Levels of TNF-α in the culture supernatants of MeT-5A cells stimulated by (A), MTBRa (1 ng/ml) for the indicated times or (B), MTBRa with various concentrations (0.1–10 ng/ml) for 6 h. TNF-α protein expression in MeT-5A cells treated with (C), MTBRa (1 ng/ml) for the indicated times or (D), MTBRa (0.1–10 ng/ml) for 6 h. (E), TNF-α mRNA expression in MeT-5A cells treated with MTBRa (0.1–10 ng/ml) for 4 h. (F), TNF-α protein expression in primary-cultured human PMCs stimulated with MTBRa (0.1–10 ng/ml) for 6 h. Supernatant TNF-α level was analyzed by ELISA and cell lysate TNF-α protein level was assessed by Western blot. TNF-α mRNA concentrations were analyzed by semiquantitative reverse transcriptase PCR and normalized with GAPDH mRNA. Data are shown as mean ± SD of three to five independent experiments. #p<0.05 and ###p<0.001 compared with the control or resting group. PMC, pleural mesothelial cell; MTBRa, heat-killed M. tuberculosis H37Ra; TNF, tumor necrosis factor; GAPDH, glyceraldehyde 3-phosphate dehydrogenase.
Signal pathways mediating TNF-α expression in MTBRa-stimulated human PMCs
To clarify the signalings mediating TNF-α expression in MTBRa-stimulated human PMCs, we examined the several signaling pathways, including NF-κB, PI3K/AKT or MAPKs, by using their specific pharmacologic inhibitors. As shown in Fig 4A and 4B, both the protein and mRNA expression of TNF-α induced by MTBRa were markedly attenuated by pretreatment with MEK inhibitor (PD98059, 10 μM). Similar inhibitory effect by MEK inhibitor on MTBRa–induced TNF-α secretion was shown in Fig 4C. However, other inhibitors did not affect MTBRa–induced TNF-α protein synthesis. Consistently, MTBRa significantly induced phosphorylation of ERK 1/2 within 30 min, compared with the resting condition (Fig 4D). These results demonstrated MTBRa induced TNF-α expression via ERK-dependent pathway in human PMCs.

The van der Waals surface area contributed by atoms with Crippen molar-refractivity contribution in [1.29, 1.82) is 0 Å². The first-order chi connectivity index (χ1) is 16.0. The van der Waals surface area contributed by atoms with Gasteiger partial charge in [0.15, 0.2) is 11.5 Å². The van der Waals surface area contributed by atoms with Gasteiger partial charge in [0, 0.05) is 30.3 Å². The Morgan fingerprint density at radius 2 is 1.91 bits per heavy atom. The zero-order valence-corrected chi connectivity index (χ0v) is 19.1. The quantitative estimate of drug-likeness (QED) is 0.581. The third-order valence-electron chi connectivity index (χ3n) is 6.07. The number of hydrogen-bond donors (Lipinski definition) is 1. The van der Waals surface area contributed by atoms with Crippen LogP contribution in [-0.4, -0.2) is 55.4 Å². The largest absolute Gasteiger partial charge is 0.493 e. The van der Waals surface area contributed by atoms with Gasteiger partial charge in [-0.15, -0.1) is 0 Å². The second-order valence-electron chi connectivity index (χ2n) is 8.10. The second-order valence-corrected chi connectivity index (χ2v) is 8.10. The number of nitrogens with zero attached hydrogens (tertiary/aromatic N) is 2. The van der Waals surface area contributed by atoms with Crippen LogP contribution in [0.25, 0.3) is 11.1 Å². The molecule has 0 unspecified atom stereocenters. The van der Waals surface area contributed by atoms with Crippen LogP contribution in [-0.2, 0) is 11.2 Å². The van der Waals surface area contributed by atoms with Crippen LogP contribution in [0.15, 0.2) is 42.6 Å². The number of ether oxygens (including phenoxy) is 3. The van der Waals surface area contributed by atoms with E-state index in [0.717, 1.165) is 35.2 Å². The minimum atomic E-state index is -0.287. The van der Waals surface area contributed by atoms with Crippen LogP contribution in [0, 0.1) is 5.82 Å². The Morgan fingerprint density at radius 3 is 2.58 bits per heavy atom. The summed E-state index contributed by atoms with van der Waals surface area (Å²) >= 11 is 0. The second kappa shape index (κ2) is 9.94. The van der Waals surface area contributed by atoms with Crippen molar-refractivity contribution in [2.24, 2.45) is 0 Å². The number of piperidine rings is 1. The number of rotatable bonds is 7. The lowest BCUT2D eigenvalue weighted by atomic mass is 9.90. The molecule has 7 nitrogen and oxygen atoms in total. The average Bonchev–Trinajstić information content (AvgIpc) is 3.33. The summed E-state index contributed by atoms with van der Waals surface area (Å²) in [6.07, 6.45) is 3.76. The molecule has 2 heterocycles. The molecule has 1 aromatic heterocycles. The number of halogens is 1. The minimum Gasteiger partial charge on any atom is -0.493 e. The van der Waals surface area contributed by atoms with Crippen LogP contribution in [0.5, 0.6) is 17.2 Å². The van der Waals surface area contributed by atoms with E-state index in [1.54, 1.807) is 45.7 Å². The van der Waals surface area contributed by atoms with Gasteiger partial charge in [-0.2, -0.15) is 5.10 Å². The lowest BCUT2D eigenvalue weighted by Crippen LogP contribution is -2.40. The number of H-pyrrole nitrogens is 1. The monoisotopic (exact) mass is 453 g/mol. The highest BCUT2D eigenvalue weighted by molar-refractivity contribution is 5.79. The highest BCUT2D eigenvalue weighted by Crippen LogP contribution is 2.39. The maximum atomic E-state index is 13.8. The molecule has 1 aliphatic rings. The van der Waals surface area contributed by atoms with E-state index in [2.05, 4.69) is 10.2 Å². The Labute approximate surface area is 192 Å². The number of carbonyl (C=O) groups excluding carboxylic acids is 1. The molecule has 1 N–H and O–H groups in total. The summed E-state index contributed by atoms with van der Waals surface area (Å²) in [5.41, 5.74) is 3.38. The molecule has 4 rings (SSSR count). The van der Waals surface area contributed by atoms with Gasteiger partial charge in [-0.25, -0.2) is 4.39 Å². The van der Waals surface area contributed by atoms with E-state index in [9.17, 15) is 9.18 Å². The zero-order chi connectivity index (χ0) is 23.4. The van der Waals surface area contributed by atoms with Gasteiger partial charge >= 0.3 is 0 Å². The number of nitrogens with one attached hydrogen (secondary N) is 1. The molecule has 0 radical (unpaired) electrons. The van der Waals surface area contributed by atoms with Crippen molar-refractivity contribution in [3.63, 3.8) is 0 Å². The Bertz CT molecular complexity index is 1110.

(A), MeT-5A cells were pretreated with vehicle, SP600125 (SP), SB20358 (SB), LY294002 (LY), Parthenolide (Par), PD98059 (PD), respectively, then stimulated with MTBRa (1 ng/ml) for 24 h. TNF-α protein expression was assessed by Western blot. (B), MeT-5A cells were pretreated with PD98059 (PD) (10 μM), followed by stimulation with MTBRa (1 ng/ml) for 4h. TNF-α mRNA concentrations were analyzed by RT-PCR. (C), MeT-5A cells were pretreated with PD98059 (PD) (5 and 10 μM) following stimulation with MTBRa (1 ng/ml) for 6 h, supernatant TNF-α level was analyzed by ELISA. (D), MeT-5A cells were treated with MTBRa (1 ng/ml) for the indicated times. ERK expression was analyzed by Western blotting with antibodies specific for phosphorylated or total proteins. ##p <0.01, ###p<0.001 compared with the resting group; **p<0.001, ***p<0.001 compared with the vehicle (DMSO) group. PMC, pleural mesothelial cell; TLR, toll-like receptor; MTBRa, heat-killed M. tuberculosis H37Ra; TNF, tumor necrosis factor; ERK, extracellular-signal-regulated kinase.